Problems With Laundering PPE/PPC Using Traditional Techniques
There are several key problems arising from attempting to clean and decontaminate Personal Protective Equipment (PPE) and Personal Protective Clothing (PPC) using traditional laundering techniques.
Volume vs Specific Contaminant Treatment
Traditional laundering is based on volume rather than attention to individual items. This means that a ‘one-size-fits-all’ approach is used in the hope that the process will catch all contaminants. Unfortunately, any given batch of PPE/PPC could contain a range of contaminants which may require different treatments.
The approach to traditional laundering of PPE that has the best chance of success, requires very high temperatures and aggressive agitation in the washing stage. This results in premature damage and wear to items resulting in them either having to be replaced sooner than necessary, or placing the user at risk of exposure.
Aggressive laundering can have the effect of embedding contaminants in the garment rather than removing them, thus exposing the user to potential health problems.
The IDS Approach to Decontamination and Cleaning
Since 1998, when we first identified these problems, IDS have been developing and perfecting a process that effectively cleans and decontaminates PPE/PPC. Our process also maintains the garment in good condition to maximise its useable life. At the core of our process is the understanding that ‘laundry’ services and ‘decontamination’ services are different things.
PPE items must be treated individually to address the specific contaminants and avoid cross-contamination with other items.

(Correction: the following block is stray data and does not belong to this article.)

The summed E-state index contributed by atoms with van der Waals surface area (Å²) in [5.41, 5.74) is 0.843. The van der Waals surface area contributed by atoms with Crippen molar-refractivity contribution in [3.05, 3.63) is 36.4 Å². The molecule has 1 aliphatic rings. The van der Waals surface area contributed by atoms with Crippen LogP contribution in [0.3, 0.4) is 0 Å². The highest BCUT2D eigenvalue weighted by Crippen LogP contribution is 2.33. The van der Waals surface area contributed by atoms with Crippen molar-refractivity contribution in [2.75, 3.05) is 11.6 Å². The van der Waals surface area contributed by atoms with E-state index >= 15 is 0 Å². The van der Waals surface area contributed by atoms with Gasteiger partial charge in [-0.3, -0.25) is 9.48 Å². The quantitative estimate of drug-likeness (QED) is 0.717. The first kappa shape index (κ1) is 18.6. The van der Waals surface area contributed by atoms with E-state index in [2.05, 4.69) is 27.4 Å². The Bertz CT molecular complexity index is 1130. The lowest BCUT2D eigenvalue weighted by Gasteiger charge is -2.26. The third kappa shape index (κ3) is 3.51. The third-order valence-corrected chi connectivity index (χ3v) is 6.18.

In Australia, standards suggest that laundries use a minimum wash temperature of 74°C for sanitisation. However, most manufacturers of PPE/PPC specify maximum wash temperatures that are generally under 48°C to avoid damaging the item. We have also found this with our own testing.
To effectively kill bacteria, we must use sanitisers that are safe to use with PPE/PPC (without chemicals that could cause damage to the items). These special sanitisers are generally too expensive for use in large batch washing however the IDS process of treating small batches for specific contaminants, is ideal for making the most economical and effective use of them.
High pH vs Surfactant Cleaners
The high pH laundry detergents commonly used in laundering, are extremely damaging for protective garments and equipment – mainly due to severe oxidisation of various components. A better alternative is to use high quality low pH surfactant based cleaners that work on the surface tension to separate soils from the fabric. As with sanitisers, the most economical use of these cleaners is to use them with precision in small batches rather than in large volumes.
Ionic and Cationic Detergents
When separating solid matter from the fabric, it is important to consider the static charge that is generated to create the ideal combination of surfactant and charged chemical. IDS have invested heavily in creating significant intellectual property in relation to chemical formulations and ionisation.
Mechanical action is a basic function of any washing machine be it domestic or commercial. However, the level of agitation in most commercial washing machines can be highly damaging for PPE items and garments – in particular, to seams, joints, and fixtures. At IDS our washing machines are modified to allow full control over the wash process so that when required, we can limit mechanical action and achieve optimum results through less aggressive techniques.
Protective equipment and clothing is highly susceptible to damage using traditional laundry drying techniques which usually involve either tumble or tunnel drying. Both require the rapid application of extremely hot air that will cause damage ranging from shrinkage of fabric to deterioration and weakening of components.
To avoid damage, at IDS PPE/PPC are dried in dehumidification rooms. The items are hung or placed on racks and warm dry air (40oC or less and relative humidity of 10%) is gently blown into the room. The moisture-filled air resulting from evaporation is then extracted and dehumidified before being recycled back into the room.